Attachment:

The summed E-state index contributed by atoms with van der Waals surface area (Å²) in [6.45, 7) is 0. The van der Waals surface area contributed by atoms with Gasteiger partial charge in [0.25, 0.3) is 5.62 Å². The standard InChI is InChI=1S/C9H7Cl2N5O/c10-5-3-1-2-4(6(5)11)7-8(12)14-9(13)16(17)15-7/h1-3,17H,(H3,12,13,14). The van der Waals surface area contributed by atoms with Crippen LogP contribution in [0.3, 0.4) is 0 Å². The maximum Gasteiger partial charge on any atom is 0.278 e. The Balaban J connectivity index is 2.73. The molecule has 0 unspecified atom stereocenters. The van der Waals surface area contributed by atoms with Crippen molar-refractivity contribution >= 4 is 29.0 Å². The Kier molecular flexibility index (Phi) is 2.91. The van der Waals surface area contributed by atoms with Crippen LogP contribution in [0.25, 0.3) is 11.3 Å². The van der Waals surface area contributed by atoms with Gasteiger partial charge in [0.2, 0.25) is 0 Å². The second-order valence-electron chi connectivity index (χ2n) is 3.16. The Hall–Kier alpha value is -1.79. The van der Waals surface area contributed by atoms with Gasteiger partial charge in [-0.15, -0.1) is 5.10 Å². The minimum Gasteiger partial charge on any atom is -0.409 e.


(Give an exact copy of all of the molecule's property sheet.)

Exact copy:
The summed E-state index contributed by atoms with van der Waals surface area (Å²) in [6.45, 7) is 0. The van der Waals surface area contributed by atoms with Gasteiger partial charge in [0.25, 0.3) is 5.62 Å². The standard InChI is InChI=1S/C9H7Cl2N5O/c10-5-3-1-2-4(6(5)11)7-8(12)14-9(13)16(17)15-7/h1-3,17H,(H3,12,13,14). The van der Waals surface area contributed by atoms with Crippen LogP contribution in [0.3, 0.4) is 0 Å². The maximum Gasteiger partial charge on any atom is 0.278 e. The Balaban J connectivity index is 2.73. The molecule has 0 unspecified atom stereocenters. The van der Waals surface area contributed by atoms with Crippen molar-refractivity contribution >= 4 is 29.0 Å². The Kier molecular flexibility index (Phi) is 2.91. The van der Waals surface area contributed by atoms with Crippen LogP contribution in [0.25, 0.3) is 11.3 Å². The van der Waals surface area contributed by atoms with Gasteiger partial charge in [0.2, 0.25) is 0 Å². The second-order valence-electron chi connectivity index (χ2n) is 3.16. The Hall–Kier alpha value is -1.79. The van der Waals surface area contributed by atoms with Gasteiger partial charge in [-0.15, -0.1) is 5.10 Å². The minimum Gasteiger partial charge on any atom is -0.409 e.